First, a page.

Wednesday, September 3, 2008

Three Little Words: A Memoir

I stumbled across Three Little Words: A Memoir
by Ashley Rhodes-Courter as I was perusing the adoption section in the library.  Initially when I started reading this young adult memoir, I questioned my sanity.  Why plunge myself into another dark, sad story?  But this young lady has written a gem.  Not only is her writing style compelling, but her thoughts and memories are clear and articulately conveyed.

Ashley's mother is an unwed teenager with a troubled family life of her own.  She and her baby brother are removed from their mother when they come to the attention of the police after a minor car infraction.  They are then caught in the cruel, uncaring, illogical foster system.  For 9 years she is repeatedly stuck in abusive homes, constantly rejected, and often ignored by the system that is supposed to protect her.

When Ashley details the many ways the legal and family system let her and her brother down, I just wanted to beat my head against a wall.  Unspeakable horrors.  Her story is a must read for anybody interested in social work.  Ironically, the 2 woman that make the most difference in her life are not paid on her behalf by the system.  They just volunteer to make a difference for her.

The part of the book that spoke loudest to me was when Ashley let us in on her own thoughts and feelings throughout her journey... especially when she shares her new life with her adoptive parents.  She has faced so much pain and rejection that by the age of 12, she distrusts everybody and everything.  She's seen disrupted adoptions and knows that even a forever family is not forever.  She hates her new mom's food and takes pleasure in upsetting her mom and pushing her buttons.  She wants to win the battles even if it means she goes to bed hungry.  She loves to drive a wedge between her new mom and dad; always waiting to be sent back to the children's home.

There were a few passages that just hit hard.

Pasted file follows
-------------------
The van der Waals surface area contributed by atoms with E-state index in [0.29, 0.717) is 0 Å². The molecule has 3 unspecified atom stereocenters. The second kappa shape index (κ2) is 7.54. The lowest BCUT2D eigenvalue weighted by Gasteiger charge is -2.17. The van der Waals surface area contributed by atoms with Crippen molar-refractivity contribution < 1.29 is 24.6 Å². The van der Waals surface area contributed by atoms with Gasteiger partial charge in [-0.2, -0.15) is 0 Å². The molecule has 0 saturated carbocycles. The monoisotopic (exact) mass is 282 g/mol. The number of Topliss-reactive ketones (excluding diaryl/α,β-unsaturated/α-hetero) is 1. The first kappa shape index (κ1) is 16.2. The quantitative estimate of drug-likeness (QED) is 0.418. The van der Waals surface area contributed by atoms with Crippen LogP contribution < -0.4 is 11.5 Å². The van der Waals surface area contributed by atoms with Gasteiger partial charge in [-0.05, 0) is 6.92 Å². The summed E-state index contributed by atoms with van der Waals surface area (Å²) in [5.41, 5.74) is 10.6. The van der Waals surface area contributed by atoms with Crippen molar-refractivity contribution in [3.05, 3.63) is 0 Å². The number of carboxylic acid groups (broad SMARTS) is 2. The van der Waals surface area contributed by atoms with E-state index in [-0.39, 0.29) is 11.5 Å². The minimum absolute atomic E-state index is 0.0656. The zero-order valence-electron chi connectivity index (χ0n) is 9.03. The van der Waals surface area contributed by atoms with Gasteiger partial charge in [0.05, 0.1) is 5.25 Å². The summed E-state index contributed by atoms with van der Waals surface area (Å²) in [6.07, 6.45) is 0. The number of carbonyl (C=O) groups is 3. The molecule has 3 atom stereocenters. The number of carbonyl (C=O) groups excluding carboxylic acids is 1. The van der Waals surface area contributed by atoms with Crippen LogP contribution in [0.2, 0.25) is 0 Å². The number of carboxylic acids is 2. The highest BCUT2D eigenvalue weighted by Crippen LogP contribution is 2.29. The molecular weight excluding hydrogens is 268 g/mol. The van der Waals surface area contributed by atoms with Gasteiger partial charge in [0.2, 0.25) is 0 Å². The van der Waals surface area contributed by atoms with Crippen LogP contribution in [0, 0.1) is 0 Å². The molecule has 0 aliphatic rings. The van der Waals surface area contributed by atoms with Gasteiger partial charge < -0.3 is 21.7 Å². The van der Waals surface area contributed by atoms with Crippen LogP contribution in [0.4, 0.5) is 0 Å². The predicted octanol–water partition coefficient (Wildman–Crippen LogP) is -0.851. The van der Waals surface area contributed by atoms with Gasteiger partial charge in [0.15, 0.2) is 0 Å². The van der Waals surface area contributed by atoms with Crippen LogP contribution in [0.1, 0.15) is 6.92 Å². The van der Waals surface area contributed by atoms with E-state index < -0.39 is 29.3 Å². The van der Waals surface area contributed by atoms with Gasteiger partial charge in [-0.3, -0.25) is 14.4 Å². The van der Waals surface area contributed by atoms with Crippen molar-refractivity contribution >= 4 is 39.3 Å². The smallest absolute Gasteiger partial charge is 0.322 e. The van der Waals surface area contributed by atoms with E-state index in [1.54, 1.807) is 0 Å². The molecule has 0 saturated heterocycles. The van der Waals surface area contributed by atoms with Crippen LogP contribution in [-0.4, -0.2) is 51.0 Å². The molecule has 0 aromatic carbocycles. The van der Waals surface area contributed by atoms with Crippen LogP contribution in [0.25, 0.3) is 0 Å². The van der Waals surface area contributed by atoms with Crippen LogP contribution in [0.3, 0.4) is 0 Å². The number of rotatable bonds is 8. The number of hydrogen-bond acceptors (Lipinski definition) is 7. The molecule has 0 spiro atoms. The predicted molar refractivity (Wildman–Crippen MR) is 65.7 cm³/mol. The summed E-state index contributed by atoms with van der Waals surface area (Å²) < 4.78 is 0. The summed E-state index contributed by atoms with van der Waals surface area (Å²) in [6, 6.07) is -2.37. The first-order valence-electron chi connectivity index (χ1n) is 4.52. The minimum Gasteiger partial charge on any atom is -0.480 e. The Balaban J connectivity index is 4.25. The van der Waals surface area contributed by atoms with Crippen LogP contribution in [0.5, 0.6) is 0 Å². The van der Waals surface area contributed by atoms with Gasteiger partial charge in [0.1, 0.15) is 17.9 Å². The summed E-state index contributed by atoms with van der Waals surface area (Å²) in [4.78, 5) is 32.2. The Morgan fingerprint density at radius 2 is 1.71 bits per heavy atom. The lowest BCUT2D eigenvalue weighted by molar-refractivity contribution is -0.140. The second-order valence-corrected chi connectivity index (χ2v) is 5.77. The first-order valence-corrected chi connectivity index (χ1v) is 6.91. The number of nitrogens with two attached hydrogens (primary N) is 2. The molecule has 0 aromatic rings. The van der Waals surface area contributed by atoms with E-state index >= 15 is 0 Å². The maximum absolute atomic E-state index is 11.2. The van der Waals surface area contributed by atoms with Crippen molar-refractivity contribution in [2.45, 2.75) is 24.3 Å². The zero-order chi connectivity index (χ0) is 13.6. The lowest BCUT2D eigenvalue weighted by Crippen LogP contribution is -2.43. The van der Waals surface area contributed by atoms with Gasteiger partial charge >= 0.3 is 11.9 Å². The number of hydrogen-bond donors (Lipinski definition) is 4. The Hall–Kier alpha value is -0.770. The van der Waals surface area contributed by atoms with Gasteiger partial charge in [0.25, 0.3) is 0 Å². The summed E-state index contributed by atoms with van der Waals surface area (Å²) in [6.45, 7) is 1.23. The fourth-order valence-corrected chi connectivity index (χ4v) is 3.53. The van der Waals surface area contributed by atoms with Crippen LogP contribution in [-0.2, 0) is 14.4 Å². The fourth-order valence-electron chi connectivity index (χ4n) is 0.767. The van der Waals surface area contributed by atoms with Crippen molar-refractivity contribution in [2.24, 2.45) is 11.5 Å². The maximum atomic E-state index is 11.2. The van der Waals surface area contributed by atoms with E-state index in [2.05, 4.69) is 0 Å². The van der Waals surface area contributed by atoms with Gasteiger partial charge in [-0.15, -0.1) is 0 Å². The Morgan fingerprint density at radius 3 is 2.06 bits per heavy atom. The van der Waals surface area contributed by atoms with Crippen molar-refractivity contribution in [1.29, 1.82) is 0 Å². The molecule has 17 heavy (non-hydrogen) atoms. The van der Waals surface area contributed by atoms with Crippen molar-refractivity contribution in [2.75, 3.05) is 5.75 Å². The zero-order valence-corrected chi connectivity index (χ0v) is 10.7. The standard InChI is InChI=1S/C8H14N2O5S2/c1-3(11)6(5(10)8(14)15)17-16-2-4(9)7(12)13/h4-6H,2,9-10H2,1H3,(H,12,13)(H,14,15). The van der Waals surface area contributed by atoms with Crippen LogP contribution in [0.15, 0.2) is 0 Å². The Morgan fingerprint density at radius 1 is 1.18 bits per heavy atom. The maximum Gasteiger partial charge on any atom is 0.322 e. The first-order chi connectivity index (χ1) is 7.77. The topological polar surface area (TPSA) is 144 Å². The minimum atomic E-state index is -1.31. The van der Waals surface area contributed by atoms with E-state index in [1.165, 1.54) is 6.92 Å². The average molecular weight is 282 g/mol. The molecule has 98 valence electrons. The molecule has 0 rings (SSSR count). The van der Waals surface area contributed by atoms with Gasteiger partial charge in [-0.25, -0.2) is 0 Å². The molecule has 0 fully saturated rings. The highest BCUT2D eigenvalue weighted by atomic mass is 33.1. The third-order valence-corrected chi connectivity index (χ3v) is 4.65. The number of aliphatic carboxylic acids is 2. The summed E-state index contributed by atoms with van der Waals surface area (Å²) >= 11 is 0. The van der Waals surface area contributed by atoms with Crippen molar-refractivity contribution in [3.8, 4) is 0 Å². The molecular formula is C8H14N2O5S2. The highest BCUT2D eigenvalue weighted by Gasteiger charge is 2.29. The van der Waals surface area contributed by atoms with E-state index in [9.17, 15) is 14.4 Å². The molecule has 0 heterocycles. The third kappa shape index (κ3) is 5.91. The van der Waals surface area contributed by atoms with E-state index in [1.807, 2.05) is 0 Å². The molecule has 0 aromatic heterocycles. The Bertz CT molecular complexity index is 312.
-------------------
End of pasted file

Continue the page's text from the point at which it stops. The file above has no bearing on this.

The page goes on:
After Phil left the room, Gay stroked my hair.  "It's ok not to love us."  I kept my face buried in my pillow, yet my ears were on full alert.  "And I'm not going to say that I love you, because I haven't known you long enough to feel that way.  I like you very much and I want you to be my daughter forever, but love is something that grows with shared experiences.  I feel the buds of love growing, but it hasn't blossomed yet."

I could not believe she was being so honest.  She took a long breath.  "There is nothing we can say to make you believe that we'll be here for you.  You'll only learn it by living with us year after year."  She smoothed my hair again and stood up.  The bedsprings creaked.  I turned enough to see her hovering over me, and for the first time, I saw her as more of a protector than a stranger.  "Ashley, one of these days I will tell you that I love you.  When you hear those three words from my lips, you will know they come from my heart.  Sweet dreams, sweetie," she said, and stepped out in the hall.  (p. 193-194)

As the adoption made me feel more secure, the tautness in my stomach relaxed, and I found that I was interested in new foods.  I realized that I could find something I liked at almost any restaurant, whereas before I had often left hungry.  (p. 224)

Broken promises crippled me for many years.  As the Courters kept their pledges to me, my faith in others expanded.  Day after day, they were there for me; until one day, I not only felt safe, I did not want to leave.  Maybe that is one definition of love.  (p. 289)

I could keep going with the excerpts because there are many powerful moments.  This is an excellent book and would be helpful for older siblings in families who are adopting or have adopted.  Ashley has overcome more in her young life than most of us can imagine and her insight would be helpful for all family members.  This is a story of courage and hope and I highly recommend it.

1 comment:

small town girl said...

Wow. Great book review. I'm not sure if the book is discussing the American foster system, or is it similar in Canada? But I do not find it ironic that the 2people able to help her were not paid social workers...nothing against social's just that the American foster system is so dysfunctional. It sounds like a story of hope and real love. Can't wait to read it...thanks!